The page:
Moving to NYC is to be in a relentless state of attack, to have your credentials questioned at every turn, both literally and existentially, and to constantly be slapped with the question: Do you belong here? You could spend your whole life in New York City defending yourself against territorial natives, who, to be fair, have plenty of cause for concern that every day a new 23-year-old from somewhere else hatches in Chelsea or Bushwick, ready to overwrite the source code of the city. One of the most common tropes is that Ohioans and other midwesterners are the culprits — they borne of the land of SUVs and McMansions, chain stores and chicken fingers and whiteness, who flee to the city in search of something interesting without bringing anything to the table themselves.
Well, according to this chart culled from census data, that perception is all wrong: It’s those lousy New Jerseyans who are coming to Brooklyn and NYC more than anyone else, according to this map from wonderful data viz blog Very Small Array.
It’s not exactly news that Ohioans are not the actual biggest faction moving to the city, nor is it news that popular stereotypes about people and places are usually wrong. Curbed and Brooklyn Magazine wrote about the top cities people move to NYC from in 2014, with Washington DC, San Francisco and Los Angeles topping the list. But this map lays some of the census data down by neighborhood so you can see where your neighbors are coming from (it doesn’t count NY natives in the stats, obviously).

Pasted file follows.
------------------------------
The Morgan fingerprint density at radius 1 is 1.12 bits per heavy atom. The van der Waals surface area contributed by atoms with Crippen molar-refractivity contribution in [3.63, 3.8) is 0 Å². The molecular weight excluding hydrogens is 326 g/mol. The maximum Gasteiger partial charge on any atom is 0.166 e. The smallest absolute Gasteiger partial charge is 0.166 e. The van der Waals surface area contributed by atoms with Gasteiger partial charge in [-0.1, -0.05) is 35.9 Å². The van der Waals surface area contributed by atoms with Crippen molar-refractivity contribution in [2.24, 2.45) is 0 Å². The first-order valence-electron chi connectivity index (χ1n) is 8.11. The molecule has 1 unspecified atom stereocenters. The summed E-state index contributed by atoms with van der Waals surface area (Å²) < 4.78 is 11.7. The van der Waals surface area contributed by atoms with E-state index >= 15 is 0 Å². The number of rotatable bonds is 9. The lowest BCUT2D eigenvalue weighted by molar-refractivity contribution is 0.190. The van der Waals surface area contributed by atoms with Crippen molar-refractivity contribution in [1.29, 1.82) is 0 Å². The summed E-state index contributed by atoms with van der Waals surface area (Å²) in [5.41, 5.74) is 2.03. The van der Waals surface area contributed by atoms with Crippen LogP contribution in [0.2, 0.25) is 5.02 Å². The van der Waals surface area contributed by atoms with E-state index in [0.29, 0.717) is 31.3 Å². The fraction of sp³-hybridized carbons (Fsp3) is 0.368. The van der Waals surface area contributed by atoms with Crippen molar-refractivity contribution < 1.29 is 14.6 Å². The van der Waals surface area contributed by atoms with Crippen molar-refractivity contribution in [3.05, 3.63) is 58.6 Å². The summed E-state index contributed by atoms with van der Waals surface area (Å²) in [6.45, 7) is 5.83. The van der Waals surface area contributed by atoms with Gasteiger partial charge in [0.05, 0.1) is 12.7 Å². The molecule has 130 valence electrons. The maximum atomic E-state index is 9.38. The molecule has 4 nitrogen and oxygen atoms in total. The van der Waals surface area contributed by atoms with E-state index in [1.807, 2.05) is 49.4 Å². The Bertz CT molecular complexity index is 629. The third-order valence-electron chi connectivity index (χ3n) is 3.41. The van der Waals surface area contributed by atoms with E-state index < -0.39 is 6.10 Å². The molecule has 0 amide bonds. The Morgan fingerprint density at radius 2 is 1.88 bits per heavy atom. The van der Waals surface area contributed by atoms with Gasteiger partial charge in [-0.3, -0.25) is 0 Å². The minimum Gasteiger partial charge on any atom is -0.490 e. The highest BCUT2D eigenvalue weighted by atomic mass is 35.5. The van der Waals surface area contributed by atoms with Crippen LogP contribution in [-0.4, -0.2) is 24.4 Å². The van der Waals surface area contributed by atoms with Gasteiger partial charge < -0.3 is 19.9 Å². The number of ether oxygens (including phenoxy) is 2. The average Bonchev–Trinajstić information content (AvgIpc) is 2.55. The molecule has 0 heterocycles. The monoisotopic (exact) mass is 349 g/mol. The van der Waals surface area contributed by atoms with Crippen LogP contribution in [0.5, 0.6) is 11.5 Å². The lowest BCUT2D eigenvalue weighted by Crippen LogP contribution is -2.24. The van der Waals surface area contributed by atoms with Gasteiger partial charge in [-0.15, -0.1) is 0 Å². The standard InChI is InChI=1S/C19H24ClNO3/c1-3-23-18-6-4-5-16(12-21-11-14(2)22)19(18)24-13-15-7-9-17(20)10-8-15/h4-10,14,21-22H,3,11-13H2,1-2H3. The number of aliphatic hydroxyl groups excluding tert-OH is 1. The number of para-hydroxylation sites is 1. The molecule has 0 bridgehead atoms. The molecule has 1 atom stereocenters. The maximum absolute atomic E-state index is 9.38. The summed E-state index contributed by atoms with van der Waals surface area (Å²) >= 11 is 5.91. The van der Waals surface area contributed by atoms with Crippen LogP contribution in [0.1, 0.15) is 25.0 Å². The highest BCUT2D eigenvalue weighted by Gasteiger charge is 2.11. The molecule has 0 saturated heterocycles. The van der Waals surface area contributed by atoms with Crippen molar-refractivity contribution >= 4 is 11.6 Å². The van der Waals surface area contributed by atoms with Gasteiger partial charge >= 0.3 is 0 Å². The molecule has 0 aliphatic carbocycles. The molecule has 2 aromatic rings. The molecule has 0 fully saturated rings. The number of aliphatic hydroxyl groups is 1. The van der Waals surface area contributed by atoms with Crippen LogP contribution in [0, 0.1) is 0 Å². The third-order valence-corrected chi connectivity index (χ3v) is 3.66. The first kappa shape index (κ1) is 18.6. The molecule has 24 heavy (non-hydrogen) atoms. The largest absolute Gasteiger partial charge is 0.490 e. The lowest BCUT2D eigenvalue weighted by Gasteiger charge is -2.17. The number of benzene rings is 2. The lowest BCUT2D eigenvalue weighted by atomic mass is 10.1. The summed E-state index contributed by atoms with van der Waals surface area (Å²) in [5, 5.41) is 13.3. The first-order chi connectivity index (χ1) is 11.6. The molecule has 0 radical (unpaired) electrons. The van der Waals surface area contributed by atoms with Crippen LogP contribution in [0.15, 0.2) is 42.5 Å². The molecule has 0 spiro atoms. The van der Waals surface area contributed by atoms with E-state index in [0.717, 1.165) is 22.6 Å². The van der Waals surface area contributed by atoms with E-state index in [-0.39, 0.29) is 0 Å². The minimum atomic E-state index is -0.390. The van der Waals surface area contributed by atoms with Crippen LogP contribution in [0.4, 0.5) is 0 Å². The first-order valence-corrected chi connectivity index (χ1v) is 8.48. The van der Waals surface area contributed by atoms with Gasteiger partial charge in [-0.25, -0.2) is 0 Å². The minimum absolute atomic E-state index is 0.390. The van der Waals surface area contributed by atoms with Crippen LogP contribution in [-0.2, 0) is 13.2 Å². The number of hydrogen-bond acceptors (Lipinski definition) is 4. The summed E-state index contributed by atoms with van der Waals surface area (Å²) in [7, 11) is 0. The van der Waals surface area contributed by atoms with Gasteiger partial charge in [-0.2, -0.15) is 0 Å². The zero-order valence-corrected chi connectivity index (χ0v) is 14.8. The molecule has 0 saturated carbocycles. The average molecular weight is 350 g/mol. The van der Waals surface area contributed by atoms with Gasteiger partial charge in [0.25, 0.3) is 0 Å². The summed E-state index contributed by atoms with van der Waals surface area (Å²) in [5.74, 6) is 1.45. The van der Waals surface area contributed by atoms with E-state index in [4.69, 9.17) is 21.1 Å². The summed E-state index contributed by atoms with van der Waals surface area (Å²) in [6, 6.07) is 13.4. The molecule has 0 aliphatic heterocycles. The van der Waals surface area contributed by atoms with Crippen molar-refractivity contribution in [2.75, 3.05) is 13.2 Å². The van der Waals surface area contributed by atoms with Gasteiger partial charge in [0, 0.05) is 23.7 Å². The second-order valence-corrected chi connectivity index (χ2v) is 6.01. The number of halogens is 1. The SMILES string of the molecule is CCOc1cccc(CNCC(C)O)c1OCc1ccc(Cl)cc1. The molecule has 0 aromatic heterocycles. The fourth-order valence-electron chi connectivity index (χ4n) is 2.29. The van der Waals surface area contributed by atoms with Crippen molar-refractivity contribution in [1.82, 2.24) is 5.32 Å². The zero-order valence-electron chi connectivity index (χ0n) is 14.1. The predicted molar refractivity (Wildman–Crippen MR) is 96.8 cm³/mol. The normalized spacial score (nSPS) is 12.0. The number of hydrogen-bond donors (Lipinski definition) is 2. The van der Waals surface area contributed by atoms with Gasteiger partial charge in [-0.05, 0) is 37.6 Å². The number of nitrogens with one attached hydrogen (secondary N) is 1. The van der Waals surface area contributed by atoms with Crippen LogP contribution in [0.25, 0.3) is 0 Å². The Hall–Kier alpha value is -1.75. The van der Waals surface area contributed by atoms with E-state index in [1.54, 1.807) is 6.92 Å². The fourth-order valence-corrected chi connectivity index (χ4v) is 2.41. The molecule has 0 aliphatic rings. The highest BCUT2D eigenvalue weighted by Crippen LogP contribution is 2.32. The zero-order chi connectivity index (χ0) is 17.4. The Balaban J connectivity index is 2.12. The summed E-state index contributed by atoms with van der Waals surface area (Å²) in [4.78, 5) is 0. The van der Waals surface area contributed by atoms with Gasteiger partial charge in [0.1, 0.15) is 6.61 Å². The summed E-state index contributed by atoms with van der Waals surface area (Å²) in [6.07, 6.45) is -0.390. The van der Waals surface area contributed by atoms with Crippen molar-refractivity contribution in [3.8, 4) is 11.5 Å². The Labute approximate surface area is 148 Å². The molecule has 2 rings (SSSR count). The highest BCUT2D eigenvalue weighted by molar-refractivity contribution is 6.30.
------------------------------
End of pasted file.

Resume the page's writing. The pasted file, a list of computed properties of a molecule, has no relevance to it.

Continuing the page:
The layout of the map should not be a huge surprise. Jersey kids growing up and moving to the big city were once the scourge of locals, before transplants from farther away and more fly-overy states became the trendy bête noire. That hate got so bad there was once even a support group for Ohioans dealing with their stigma in NYC. For the record, I don’t think there’s anything wrong with coming from Ohio, I don’t think there’s anything wrong with coming from anywhere: it’s how you act when you get here that you’re judged on.
Is being from NJ less terrible than being from elsewhere in the country and moving to NYC? I’m not sure, but there seems to be an aura of truce or tolerance extended to New Jersey natives in the city these days, possibly because of regionalism or maybe because New Jersey feels genetically closer to New York than suburban Ohio or coastal California. I say this from experience, having run into plenty of natives with claws out, ready to pounce when they ask me where I’m from, only to retract and confide their fears when I reveal I was born and raised in NJ (before fleeing it like it was a volcano spewing bed bugs upon reaching college age, I should note).
“Oh, so you get it,” one old timer said to me (what “it” was I was supposed to get, I’m still not sure). Another, a security guard I talked to at the courthouse in Downtown Brooklyn while serving jury duty, assumed I was from California; when I corrected him, he said “that’s basically the same thing” as being from New York. Ocean County, NJ and Brooklyn are very much not the same thing, nor is it a part of New Jersey that seems to produce a lot of people who move to NYC (North Jersey seems to chuck them across the water in droves): I know maybe one person from my high school in the whole city.